There are several things that could cause the gold to crack. The
primary one is oxygen built in during melting. The second thing
is not compressing it properly and annealing it after casting
before rolling to create a small crystal structure. Also, if
there are indentations in the sides of the ingot these may foster
cracks as well.
Silver and gold alloys containing silver love to absorb oxygen
while at high temperatures, where it is dissolved just like CO2
in soda pop-you can’t see it until you change the pressure
conditions when the gas comes out of solution like when you take
the top off the soda bottle. (in Lab conditions 1 kg of fine
silver can dissolve 20kg of Oxygen by weight-luckily once you add
copper in the mix it is not as bad.
If you have allowed oxygen to be dissolved in the metal while
molten then it comes out as the temperature drops and the metal
solidifies, tending to occur and be sqeezed towards the
gate/sprue button area of the model or ingot thus resulting in
The other thing that happens is that dissolved oxygen bonds with
copper contained in the alloy and forms brittle compounds that
are deposited at the grain boundaries. When you roll these they
try and slide past each other and can cause cracks. Large
crystals are worst. Large crystals are made by heating too high
when annealing, not compressing heavily and annealing after
making an ingot, air cooling and so on.
Avoidance: in industry melts are done in vacuums, under ammonia
atmospheres and so on. Sometimes an induction melting crucible
is used, load the crucible, put a thin layer of charcoal powder
over the metal (eats oxygen), put a lid on it until molten. In a
small studio one has to use other methods.
Do all you can to limit oxygen access at high temperatures to
your metal. Keep the time it is hot/molten and able to absorb
oxygen to a minimum. Preheat the crucible intensely (like a long
long time) and use a slightly gassy flame-note the slightly-if
you are leaving black soots around you need way more oxygen in
the flame, what you are looking for is a slightly yellowish
flicker at the end of the inner blue cone-assuming an
oxy-acetyelen or oxy-propane rig.
Watch the edges of the crucible, they should glow evenly, if it
darkens in one spot then oxygen is sliding into the crucible.
Use a bushy, large flame and slant it towards the crucible so it
makes a lid to protect the melt, a sheet of flame as a shield. In
Germany the actual cast is sometimes done through a pure (yellow)
gas flame as well.
Roll your metal that you are going to melt out as thin as it
will get and roll it up into coils like mini rolled rugs for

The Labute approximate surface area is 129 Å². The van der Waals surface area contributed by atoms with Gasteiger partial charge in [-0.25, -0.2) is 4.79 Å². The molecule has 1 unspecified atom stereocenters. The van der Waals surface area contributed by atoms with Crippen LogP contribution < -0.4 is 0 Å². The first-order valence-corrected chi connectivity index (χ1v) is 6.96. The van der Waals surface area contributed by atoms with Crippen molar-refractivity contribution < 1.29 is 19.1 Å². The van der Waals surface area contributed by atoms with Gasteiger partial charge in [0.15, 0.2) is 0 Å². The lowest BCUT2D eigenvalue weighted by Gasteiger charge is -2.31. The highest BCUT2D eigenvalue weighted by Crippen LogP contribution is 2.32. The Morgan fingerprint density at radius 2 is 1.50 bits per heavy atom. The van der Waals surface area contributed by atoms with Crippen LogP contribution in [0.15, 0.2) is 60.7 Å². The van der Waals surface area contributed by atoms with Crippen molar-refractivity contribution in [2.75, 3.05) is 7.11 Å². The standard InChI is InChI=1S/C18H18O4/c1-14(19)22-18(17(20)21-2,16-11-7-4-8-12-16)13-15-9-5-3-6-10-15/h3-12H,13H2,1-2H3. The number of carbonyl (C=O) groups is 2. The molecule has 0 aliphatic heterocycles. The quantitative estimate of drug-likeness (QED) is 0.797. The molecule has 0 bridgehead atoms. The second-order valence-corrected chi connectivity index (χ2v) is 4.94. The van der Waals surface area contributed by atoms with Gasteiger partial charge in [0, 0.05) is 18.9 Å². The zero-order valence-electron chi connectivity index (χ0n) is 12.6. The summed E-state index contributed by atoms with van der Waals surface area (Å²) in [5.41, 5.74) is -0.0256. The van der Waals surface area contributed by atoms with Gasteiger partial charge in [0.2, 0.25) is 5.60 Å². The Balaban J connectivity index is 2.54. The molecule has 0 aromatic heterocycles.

melting. This increases the surface area and reduces the melting
time dramatically (the time your metal is hot and exposed to
oxygen). Keep the melt covered by the gassy flame at all times
and consider adding a chunk of charcoal to the crucible to
consume oxygen. The shorter the melting time the less oxygen can
be absorbed by the metal. Do not add to much oxygen to the flame
to shorten melting time-it is counterproductive-you need that
Do not remove the flame to add flux, if you have to add flux
then insert an iron or graphite rod into the flame to warm, dip
it into powdered flux and then insert the rod through the flame
to add flux-do not remove the flame which is protecting the melt.
If you have melted very well you may not need to make any flux
additions, the melt will be smooth and shiny like a mirror-in
that case you did well and just cast with it.
Scrap cast metal may have dissolved oxygen locked into it from
previous exposure at high temperatures, it seems to be
Some people add a ‘flux’ to the melt, ammominum chloride and so
on to ‘degas’ it, I feel this is not useful. In refineries they
sometimes add the teeniest smidgion of zinc to a melt just before
casting to ‘degas’ it, often with silver alloys.
After casting an ingot which you are going to work you need to
recrystalize it for best results, to make a lot of fine crystals
or grains in the metal. To do this compress (do not forge out,
but compress) the ingot with the flat side of a forging hammer.
Compress up to 15% to 40% or so thinner than when you started.
Then anneal (but not too high! Just when the flame leaving the
metal turns orange, if your metal is glowing red you are too
hot!), then quench it (everything except nickel white gold).
This resets the crystal structure. Then file and sand (I like a
small belt sander called the ‘Zippee’) so that the sides of the
ingot are smooth, any small indentation can turn into a crack.
Roll until you have reduced the thickness by at least 30% (there
are actual percentages for each alloy, perhaps Marcus and Peter
Rowe can enlighten us, examples are sterling is 45%, 18 k gold
can be 75% reduction before annealing). If you do all this then
this should reduce the cracking problem.
Lets say you did all this and your gold is still cracking
(probably oxygen built in-made brittle copper oxides at the grain
boundaries) then you could try a remelt to fix it. You need very
good ventilation for this fix-the fumes are dangerous. Melt the
metal. Add a heaping tablespoonful of potassium nitrate
(saltpeter), this will foan up and make a spongly mass which then
collapses down to a pool of metal again. Pour this as an ingot
and it often fixes the problem. You amy expereice some loss of
weight in the ingot.
When melting metal: Oxygen is your enemy.
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